Fed up with banks' use of bailout money
February 10, 2009 6:48 AM   Subscribe

What happens if I default on unsecured debt?

I'm fed up with the outrageous use of taxpayer bailout money by the nation's banks. I live in Florida, own my home outright and it is protected by the state's Homestead Act. I'd like to just pay about $20 a month to the credit card companies instead of the minimum payment(to keep them from claiming I stopped paying them) until I can file Chapter 7 in 4 years. What do you think?
posted by hardbop to Work & Money (9 answers total) 5 users marked this as a favorite
I'm actually curious about this myself. Out of curiosity, why do you have to wait four years to file Chapter 7? Are you currently in a Chapter 11?
posted by playertobenamedlater at 6:54 AM on February 10, 2009

I think your time would be better spent planning how to manage your debt for the next four years rather than planning your bankruptcy. If you're doing this as some kind of protest, I don't think it's a very honorable way of protesting.
posted by hootch at 7:08 AM on February 10, 2009 [1 favorite]

The creditor(s) might try and garnish your income, if you have any, and/or go after any other assets (car?).
posted by exogenous at 7:33 AM on February 10, 2009

Another question - are you talking about a $2,500 debt or a $25,000 debt?
posted by playertobenamedlater at 7:34 AM on February 10, 2009

ask this question here. I really really recommend the credit boards. there are people there who know everything about these kinds of topics and it's free. (I have no interest in that site, I just found it when I was new to the US and needed to figure out how to establish credit. they helped me a lot.)
posted by krautland at 7:53 AM on February 10, 2009

Because your question sounds more like a "stand against the man," I won't give advice on debt handling or restructuring measures.

You live in a wage garnishment state, so if you are employed and the debt is worth pursuing by the creditor you can be sued and likely will be. Whether you are paying matters not, as far as the contract is concerned, if it is less than the obligated amount. You can still be sued for defaulting. You will be called a lot. The bigger the debt, the more calls, letters and possibly calling your employer, family or neighbors to see if you're around to chat about paying the debt. (Not strictly legal, but happens.)

If you are employed and can qualify, you might look into a Chapter 13, which has no time limit but still allows discharging unsecured debt.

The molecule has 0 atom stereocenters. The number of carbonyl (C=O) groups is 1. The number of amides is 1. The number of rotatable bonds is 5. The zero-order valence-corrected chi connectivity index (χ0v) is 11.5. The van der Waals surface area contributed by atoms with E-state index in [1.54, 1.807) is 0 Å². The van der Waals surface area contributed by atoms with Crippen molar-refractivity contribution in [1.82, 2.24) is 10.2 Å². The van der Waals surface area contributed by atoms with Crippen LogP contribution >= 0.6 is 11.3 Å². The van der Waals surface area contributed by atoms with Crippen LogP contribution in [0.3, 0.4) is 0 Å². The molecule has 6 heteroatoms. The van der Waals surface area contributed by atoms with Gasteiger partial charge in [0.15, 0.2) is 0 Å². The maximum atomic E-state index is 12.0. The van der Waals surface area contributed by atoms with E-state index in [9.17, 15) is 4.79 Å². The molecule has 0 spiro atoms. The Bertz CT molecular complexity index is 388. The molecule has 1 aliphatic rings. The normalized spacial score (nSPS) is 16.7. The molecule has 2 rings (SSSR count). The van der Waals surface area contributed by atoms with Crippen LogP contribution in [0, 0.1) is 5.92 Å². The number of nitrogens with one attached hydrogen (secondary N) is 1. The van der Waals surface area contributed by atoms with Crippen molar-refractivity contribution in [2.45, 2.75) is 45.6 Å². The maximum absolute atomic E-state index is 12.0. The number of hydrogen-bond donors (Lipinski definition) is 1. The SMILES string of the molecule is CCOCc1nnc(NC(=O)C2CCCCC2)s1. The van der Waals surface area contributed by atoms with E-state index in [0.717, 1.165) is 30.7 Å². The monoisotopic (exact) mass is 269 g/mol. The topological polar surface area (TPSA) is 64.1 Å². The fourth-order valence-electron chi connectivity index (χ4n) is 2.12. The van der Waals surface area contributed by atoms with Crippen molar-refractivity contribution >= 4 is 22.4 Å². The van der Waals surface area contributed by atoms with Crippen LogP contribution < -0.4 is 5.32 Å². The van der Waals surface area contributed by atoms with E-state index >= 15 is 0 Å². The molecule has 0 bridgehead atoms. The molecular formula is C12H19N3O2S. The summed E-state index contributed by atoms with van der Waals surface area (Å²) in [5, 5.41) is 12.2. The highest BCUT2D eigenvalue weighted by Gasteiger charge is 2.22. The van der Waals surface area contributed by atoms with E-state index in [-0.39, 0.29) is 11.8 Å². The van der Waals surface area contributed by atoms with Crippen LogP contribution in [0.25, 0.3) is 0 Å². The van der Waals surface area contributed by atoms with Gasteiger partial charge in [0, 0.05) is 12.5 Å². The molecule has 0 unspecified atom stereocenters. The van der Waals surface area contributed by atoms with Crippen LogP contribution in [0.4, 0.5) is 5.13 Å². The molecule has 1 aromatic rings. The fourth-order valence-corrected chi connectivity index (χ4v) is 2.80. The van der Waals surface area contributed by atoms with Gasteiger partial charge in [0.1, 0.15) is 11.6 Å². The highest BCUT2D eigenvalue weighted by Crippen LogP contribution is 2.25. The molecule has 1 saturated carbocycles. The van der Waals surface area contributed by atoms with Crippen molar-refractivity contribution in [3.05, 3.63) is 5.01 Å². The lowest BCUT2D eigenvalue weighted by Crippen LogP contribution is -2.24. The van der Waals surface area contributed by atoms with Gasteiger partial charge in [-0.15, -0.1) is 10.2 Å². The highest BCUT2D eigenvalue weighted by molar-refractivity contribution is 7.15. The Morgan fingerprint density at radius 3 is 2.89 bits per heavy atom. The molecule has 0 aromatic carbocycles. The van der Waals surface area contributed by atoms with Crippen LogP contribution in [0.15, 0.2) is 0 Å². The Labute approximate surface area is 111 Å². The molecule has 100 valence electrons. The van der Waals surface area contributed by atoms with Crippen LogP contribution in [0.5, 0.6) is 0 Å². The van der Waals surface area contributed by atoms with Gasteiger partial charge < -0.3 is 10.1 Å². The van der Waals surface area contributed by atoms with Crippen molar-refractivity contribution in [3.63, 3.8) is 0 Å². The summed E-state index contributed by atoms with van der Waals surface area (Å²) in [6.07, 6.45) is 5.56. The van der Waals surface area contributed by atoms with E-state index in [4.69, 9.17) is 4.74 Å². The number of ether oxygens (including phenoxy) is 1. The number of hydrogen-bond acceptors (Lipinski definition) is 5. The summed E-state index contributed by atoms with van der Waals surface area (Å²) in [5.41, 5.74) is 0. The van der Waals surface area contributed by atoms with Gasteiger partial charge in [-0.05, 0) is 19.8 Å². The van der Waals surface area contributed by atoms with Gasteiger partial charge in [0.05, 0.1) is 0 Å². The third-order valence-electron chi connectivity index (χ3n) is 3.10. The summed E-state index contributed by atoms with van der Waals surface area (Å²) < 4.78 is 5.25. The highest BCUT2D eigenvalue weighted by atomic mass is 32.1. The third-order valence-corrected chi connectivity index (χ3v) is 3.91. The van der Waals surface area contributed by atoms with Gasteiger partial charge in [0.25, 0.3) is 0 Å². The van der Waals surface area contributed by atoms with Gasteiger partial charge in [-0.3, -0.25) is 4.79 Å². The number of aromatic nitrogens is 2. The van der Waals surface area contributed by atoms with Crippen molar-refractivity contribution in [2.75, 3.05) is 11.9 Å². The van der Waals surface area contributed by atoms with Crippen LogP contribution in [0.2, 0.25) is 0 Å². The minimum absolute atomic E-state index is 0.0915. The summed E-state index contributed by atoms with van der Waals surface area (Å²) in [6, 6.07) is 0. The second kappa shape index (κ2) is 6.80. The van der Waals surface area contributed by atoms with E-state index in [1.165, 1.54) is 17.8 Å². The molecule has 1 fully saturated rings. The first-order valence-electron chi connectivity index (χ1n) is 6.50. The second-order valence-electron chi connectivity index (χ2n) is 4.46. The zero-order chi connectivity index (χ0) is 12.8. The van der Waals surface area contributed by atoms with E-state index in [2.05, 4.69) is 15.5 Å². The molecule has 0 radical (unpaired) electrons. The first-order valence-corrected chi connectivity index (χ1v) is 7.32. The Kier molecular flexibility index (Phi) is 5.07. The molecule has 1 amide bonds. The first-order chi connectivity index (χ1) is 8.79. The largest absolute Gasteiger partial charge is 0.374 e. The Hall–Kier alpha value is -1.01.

playertobenamedlater, hardbop likely has already filed a Chapter 7 and so cannot file again until 7 years has lapsed since the last filing.
posted by fireoyster at 9:31 AM on February 10, 2009

Claiming you're doing this because of moral outrage is a pretty flimsy excuse. Whatever the banks are doing with their bailout money, that doesn't change the fact that you owe those debts. Their poor management doesn't excuse your unethical activity.

I'm also wondering why you have to wait 4 years to file chapter 7. The only reason I can think of, off the top of my head, is that you've previously filed bankruptcy and are waiting for the mandatory waiting period to run out, in which case you'd be stuck. But if that's not the case, the wisest thing to do would be to file chapter 7 now, rather than open yourself up to potential legal trouble down the road.

If you fail to make the minimum payments, the creditors can and will seek judgements against you and garnish your income. You should also know that if you continue to use your credit cards while planning to file for bankruptcy, whether you're paying some token amount on your bills or not, that's absolutely illegal, and the credit card companies will fight your bankruptcy tooth and nail. If they can show the trustee that you didn't have any intention of paying back your debt (and frankly, paying $20 a month when your monthly interest alone is likely higher than that sounds like a huge red flag to me), your entire bankruptcy case will be thrown out, and you may find yourself with some hefty fines to pay on top of all that debt.

If you can, file now. If you can't, start managing your debt instead of blaming it on the banks' poor decisions.
posted by tomatofruit at 9:38 AM on February 10, 2009 [3 favorites]

What do I think? I think it's a bad idea. When you don't pay your debts, the debt is paid by others who use the same lending establishment.

If you REALLY want to "stick it to the man," pay off your debts and then never borrow money again. After all, they make money from interest -- if you don't borrow, you don't pay interest, and they don't make money.
posted by Houstonian at 10:27 AM on February 10, 2009 [4 favorites]

Yeah, it's really hard for us to get down with your stickin-it-to-da-man protest when it's clear you've already stuck it to the man and can't wait to do it again.

Your plan is pretty bad. There's no way they'd accept just any old payment and forget to sue you for what you're not paying. Possibly you could negotiate a payoff settlement with an individual creditor, but you'd probably have to come up with a substantial portion of the balance (say 50%), and the remainder would be a 1099 taxable income item for you.

As Houstonian says, the real way to do this is to pay off your debts quickly and never use debt again. If you own your home, get a home equity loan from a credit union and eliminate that consumer debt in one fell swoop. You'll save money, too. But don't be tempted this time to return to your old ways.

More simply, you could just move your business to a bank that has not taken TARP money, or any credit union (so far barred from TARP but that may change). If in fact you are willing to stand on this principle, and it isn't just an excuse.
posted by dhartung at 10:17 PM on February 10, 2009 [1 favorite]

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